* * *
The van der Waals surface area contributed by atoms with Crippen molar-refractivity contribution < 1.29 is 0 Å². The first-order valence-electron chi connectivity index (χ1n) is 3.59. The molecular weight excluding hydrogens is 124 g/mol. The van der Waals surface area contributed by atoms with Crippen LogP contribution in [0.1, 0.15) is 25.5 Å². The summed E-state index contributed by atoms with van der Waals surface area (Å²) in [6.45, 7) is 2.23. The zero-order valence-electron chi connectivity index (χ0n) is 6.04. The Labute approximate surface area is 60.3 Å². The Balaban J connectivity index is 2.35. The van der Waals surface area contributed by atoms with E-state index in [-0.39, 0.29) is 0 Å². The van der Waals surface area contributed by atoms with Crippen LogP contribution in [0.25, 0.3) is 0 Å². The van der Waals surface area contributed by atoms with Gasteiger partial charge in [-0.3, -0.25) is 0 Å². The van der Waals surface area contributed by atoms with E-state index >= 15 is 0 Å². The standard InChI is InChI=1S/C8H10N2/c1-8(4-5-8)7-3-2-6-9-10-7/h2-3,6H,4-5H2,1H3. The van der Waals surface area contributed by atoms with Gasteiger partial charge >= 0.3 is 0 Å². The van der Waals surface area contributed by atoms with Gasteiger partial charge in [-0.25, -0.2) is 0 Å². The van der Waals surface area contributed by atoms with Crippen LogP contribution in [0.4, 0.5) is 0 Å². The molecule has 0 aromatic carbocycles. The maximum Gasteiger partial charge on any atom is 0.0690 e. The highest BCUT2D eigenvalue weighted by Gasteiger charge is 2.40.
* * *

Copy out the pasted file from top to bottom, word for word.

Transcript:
The van der Waals surface area contributed by atoms with Crippen molar-refractivity contribution < 1.29 is 0 Å². The first-order valence-electron chi connectivity index (χ1n) is 3.59. The molecular weight excluding hydrogens is 124 g/mol. The van der Waals surface area contributed by atoms with Crippen LogP contribution in [0.1, 0.15) is 25.5 Å². The summed E-state index contributed by atoms with van der Waals surface area (Å²) in [6.45, 7) is 2.23. The zero-order valence-electron chi connectivity index (χ0n) is 6.04. The Labute approximate surface area is 60.3 Å². The Balaban J connectivity index is 2.35. The van der Waals surface area contributed by atoms with E-state index in [-0.39, 0.29) is 0 Å². The van der Waals surface area contributed by atoms with Crippen LogP contribution in [0.25, 0.3) is 0 Å². The van der Waals surface area contributed by atoms with Gasteiger partial charge in [-0.3, -0.25) is 0 Å². The van der Waals surface area contributed by atoms with E-state index >= 15 is 0 Å². The standard InChI is InChI=1S/C8H10N2/c1-8(4-5-8)7-3-2-6-9-10-7/h2-3,6H,4-5H2,1H3. The van der Waals surface area contributed by atoms with Gasteiger partial charge >= 0.3 is 0 Å². The van der Waals surface area contributed by atoms with Gasteiger partial charge in [-0.25, -0.2) is 0 Å². The van der Waals surface area contributed by atoms with Crippen LogP contribution in [0.4, 0.5) is 0 Å². The molecule has 0 aromatic carbocycles. The maximum Gasteiger partial charge on any atom is 0.0690 e. The highest BCUT2D eigenvalue weighted by Gasteiger charge is 2.40.